Welcome to the goodies page for Stripes of All Types. Here you’ll find an assortment of links, mini tutorials, inspirational photos, reference lists, and the like. Thanks for being a student in one of my classes!
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Single Row Stripes Scarf
In a blog post from 2016, I detailed how to work the one-row welted stripes you learned in class, and included a pattern for a super-long bulky weight scarf. It’s a great way to practice slides and turns and one-row stripes, and makes a nice present for those in colder climes.
I used the same stitch pattern in a different fiber and finer gauge on the Slip Into Summer shawlette I designed for Creative Knitting. The shawlette is an example of one of my favorite ways to make a shawlette!
Colorwork Without the Work Discount
The first part of our class overlaps with content in my Annie’s online class, Colorwork Without the Work. The online class also covers working stripes in the round, helix knitting, mosaic knitting, and simple intarsia. It also includes patterns for four projects so you can practice what you learn (you may recognize these, too ;-).
Stripes In the Round: Carrying Colors Up the Inside
The Slouchy Cap in the online class didn’t really go into detail on carrying the yarns not in use up the WS. At the bottom of this 2015 post you’ll find a mini-tutorial with close up pics on how I like to do it. Give it a try, and let me know if you have any questions!
I used one of my favorite yarns, Berroco Vintage, for this cap. While I use worsted, it also comes in DK and Chunky, make it easy to work at a different gauge but still have the colors I love. My socks can match my hat!
Bias Garter Stripes Shawlette
This shawlette is the marriage of one of my favorite shapes to bias knit stripes. For me it was also a de-stashing project since I have sooo much Colinette Isis and Zanziba yarn. These instructions make a 13-inch wide x 40-inch long rectangle. Read more about adjusting sizing for this construction in this blog post from 2017.
In my latest versions I was forced to improvise as I did not have 2 skeins of A in the same color, nor 2 skeins of B in the same color. I mixed and matched in different ways throughout the body but in both the new versions the same A and B are used for the increase and decrease sections to emphasize the mitering effect.
US 10½ [6.5 mm] knitting needles
Colinette Zanziba [51% wool, 48% viscose, 1% nylon; 98 yds /90 m, 3.5 oz/100g] in #47: 2 skeins, A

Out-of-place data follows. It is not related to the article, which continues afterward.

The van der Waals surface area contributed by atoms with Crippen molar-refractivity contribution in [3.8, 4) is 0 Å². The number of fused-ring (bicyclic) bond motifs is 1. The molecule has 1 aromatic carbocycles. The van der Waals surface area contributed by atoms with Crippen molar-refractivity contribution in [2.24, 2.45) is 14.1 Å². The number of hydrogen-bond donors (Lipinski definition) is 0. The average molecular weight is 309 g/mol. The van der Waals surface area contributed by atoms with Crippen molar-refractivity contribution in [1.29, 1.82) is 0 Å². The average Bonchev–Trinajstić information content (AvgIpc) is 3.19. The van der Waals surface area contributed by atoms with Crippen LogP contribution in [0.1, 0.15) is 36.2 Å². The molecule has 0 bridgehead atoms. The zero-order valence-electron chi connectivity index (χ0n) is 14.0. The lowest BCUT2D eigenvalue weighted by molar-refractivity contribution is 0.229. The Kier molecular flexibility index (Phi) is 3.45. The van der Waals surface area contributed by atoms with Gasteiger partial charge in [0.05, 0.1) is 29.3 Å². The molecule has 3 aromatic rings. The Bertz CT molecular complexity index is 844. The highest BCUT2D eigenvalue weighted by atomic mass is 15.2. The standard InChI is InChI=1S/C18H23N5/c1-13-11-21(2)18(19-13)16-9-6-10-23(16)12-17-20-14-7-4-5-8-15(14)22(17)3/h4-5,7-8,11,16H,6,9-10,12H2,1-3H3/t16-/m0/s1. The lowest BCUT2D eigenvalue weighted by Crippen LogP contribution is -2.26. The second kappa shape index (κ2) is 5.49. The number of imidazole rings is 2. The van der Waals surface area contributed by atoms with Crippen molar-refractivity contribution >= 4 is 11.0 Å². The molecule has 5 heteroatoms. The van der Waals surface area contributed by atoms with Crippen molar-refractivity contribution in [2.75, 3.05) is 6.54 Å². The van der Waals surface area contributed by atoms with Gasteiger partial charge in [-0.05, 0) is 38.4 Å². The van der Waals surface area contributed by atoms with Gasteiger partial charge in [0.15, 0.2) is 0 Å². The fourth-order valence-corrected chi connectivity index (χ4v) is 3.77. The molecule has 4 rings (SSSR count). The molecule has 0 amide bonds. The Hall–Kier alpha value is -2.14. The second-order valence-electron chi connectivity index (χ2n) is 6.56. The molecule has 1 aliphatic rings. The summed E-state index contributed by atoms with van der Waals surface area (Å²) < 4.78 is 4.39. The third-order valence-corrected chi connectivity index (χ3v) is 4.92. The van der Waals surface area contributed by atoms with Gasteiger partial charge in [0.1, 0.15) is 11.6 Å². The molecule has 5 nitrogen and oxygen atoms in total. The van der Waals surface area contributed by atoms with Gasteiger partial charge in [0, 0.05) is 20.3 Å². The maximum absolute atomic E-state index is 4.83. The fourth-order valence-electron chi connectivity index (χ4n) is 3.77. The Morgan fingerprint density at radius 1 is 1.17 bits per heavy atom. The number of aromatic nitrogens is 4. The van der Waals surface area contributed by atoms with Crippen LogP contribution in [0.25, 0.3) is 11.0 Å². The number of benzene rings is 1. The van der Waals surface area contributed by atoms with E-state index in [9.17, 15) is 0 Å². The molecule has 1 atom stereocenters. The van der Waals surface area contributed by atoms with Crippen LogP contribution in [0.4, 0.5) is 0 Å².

Colinette Isis [80% acrylic, 20% wool; 109 yds/100 m, 3.5 oz/100g] in #122: 2 skeins, B
Bias Garter Stripes
Row 1 (RS) with A, kfb, knit to last 3 sts, k2tog, k1.
Row 2 knit.
Row 3 with B, kfb, knit to last 3 sts, k2tog, k1.
Row 4 knit.
Repeat last 4 rows for pattern.
With A, cast on 3 sts; knit 1 row. Mark RS of work.
Increase row with B, k1; working into same stitch, knit through front, back and front again, k1—5 sts.
Next row knit.
Begin increase pattern:
Row 1 (RS) with A, kfb, knit to last 2 sts, kfb, k1—2 sts added.
Row 2 knit.
Row 3 with B, kfb, knit to last 2 sts, kfb, k1—2 sts added.
Row 4 knit.
Repeat last 4 rows, changing colors every 2 rows and increasing 4 sts with every repeat to 51 sts.
Work even in Bias Garter Stripes pattern until piece measures approximately 40˝ [102 cm] along the side with increases, ending with a Row 4.
Begin decrease pattern:
Row 1 (RS) with A, k1, ssk, knit to last 3 sts, k2tog, k1—2 sts decreased.
Row 2 knit.
Row 3 with B, k1, ssk, knit to last 3 sts, k2tog, k1—2 sts decreased.
Row 4 knit.
Repeat last 4 rows to 4 sts.
Next row k1, slip 1 knitwise, k2tog, pass slipped st over (sk2p), k1—3 sts.
Next row k3.
Bind off or sk2p.
Match one short end to one long side end, lining up stripes of A with A and B with B. Seam. Wear!
Swatch Play: Three Color Stripes
What if you want to make 1-row stripes with three colors? Here’s some more experiments to try. These methods can be worked on straight needles—no slides, just turns. The yarn you need to use next will always be waiting for you on the other side.
With A, cast on desired number of stitches.
Row 1: Join B. Knit.
Row 2: Join C. Knit.
Row 3: With A, knit.
Row 4: With B, knit.
Row 5: With C, knit.
Repeat last three rows for GS stripe pattern. When you are ready to try the next pattern, end on a Row 5.
Continuing from last swatch:
Row 6 (RS): With A, knit.
Row 7: With B, purl.
Row 8: With C, knit.
Row 9: With A, purl.
Row 10: With B, knit.
Row 11: With C, purl.
Repeat last 6 rows for St st stripe pattern. When you are ready to try the next pattern, end on a Row 11.
Row 12 (RS): With A, purl.
Row 13: With B, knit.
Row 14: With C, purl.
Row 15: With A, purl.
Row 16: With B, knit.
Row 17: With C, purl.
Repeat last 6 rows for Welting stripe pattern.
Two books have been influential in my quest for more information on stripes. Michel Pastoreau’s slim volume is a history of stripes, particularly its use in clothing. “Stripes” is more inspirational, a coffee-table volume with photographs of stripes on everything from furniture to flags, walls to wearables.
In our knitting world, the following may be of interest as you continue your stripe explorations:
Bigelow-Suttell, Jill and Jane Bigelow, A Knitter’s Gallery of Mitered Squares. Blue Cabin Press, 2014.
Gardiner, Kay and Ann Shayne, Stripes. Modern Knitting Media, 2016.
Hoxbro, Vivian, Domino Knitting. Loveland, CO: Interweave Press, 2002.
Hoxbro, Vivian, Shadow Knitting. Loveland, CO: Interweave Press, 2004.
Radcliffe, Margaret, The Essential Guide to Color Knitting Techniques. North Adams, MA: Storey Publishing, 2008.
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